P6-10 Value of dipole analysis and eLORETA in the localization of EEG interictal spikes in epilepsy surgery patients

P6-10 Value of dipole analysis and eLORETA in the localization of EEG interictal spikes in epilepsy surgery patients

S136 discharges. The couse of EEG changes could be: compressive effect of pineal gland cyst on surrounding centrencephalic structures or decreased lev...

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S136 discharges. The couse of EEG changes could be: compressive effect of pineal gland cyst on surrounding centrencephalic structures or decreased levels of melatonine which is considered to have anticonvulsive effect. P6-10 Value of dipole analysis and eLORETA in the localization of EEG interictal spikes in epilepsy surgery patients P.E. Coutin-Churchman1 , L.L.K. Chen1 , K. Shattuck1 , M.R. Nuwer1 Department of Clinical Neurophysiology, University of California Los Angeles, Los Angeles, California, USA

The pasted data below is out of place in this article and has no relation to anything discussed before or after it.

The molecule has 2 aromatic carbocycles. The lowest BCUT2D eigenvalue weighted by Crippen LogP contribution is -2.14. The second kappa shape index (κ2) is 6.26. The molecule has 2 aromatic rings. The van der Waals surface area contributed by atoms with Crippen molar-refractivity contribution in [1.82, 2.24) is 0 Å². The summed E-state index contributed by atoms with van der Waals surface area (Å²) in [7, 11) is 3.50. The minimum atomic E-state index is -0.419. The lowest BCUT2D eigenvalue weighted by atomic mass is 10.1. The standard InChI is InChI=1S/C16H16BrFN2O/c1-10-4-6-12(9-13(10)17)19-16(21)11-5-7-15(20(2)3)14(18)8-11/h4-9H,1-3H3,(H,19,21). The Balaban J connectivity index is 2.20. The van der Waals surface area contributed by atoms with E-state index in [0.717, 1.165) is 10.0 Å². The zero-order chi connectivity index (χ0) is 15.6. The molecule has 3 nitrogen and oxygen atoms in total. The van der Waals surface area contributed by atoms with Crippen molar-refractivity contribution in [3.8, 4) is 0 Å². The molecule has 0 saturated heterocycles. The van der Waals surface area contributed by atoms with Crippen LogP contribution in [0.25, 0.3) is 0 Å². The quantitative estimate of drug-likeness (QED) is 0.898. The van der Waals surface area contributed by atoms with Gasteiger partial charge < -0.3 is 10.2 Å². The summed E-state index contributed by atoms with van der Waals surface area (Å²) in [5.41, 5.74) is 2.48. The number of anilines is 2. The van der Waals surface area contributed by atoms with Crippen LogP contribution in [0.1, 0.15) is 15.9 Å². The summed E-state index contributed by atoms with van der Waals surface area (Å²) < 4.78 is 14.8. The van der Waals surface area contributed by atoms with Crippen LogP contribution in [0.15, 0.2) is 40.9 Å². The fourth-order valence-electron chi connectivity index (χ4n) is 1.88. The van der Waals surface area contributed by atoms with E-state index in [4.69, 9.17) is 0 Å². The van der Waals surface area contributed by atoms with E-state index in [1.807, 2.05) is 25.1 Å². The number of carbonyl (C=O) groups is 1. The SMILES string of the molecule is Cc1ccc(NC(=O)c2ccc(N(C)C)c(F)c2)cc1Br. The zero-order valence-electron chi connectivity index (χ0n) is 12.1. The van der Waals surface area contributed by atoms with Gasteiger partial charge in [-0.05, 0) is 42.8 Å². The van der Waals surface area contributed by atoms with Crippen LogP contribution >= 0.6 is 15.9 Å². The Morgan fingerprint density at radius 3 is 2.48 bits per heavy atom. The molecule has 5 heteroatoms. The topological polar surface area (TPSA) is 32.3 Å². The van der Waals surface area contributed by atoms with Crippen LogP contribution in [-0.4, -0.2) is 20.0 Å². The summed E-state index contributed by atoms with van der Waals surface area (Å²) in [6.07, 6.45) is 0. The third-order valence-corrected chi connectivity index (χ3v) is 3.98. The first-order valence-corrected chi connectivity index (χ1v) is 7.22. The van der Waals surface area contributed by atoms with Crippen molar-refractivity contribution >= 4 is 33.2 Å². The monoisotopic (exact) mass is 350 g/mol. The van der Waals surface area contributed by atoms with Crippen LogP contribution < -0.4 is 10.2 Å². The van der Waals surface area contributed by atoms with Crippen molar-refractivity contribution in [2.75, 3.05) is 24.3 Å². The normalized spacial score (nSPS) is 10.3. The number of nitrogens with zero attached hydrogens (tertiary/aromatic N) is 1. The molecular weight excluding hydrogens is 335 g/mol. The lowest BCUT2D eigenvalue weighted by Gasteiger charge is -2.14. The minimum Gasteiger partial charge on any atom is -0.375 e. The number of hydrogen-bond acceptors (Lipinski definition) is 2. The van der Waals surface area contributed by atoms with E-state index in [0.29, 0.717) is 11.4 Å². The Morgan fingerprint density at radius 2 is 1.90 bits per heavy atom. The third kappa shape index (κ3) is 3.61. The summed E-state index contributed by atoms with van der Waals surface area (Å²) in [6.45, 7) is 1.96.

Posters analysis of five discharges identified an occipital localization. Dipoles for the five discharges were co-localized to regions of the fMRI correlate. Conclusions: These results suggest that dipole and fMRI localizations reliably localize epileptic abnormality; however, a single scalp localization may have multiple cerebral sources. This is consistent with the concept that the scalp EEG abnormality is the product of a network that extends beyond the subjacent cerebrum. Both dipole analysis and fMRI are potentially useful tools for analyzing the extent of this network.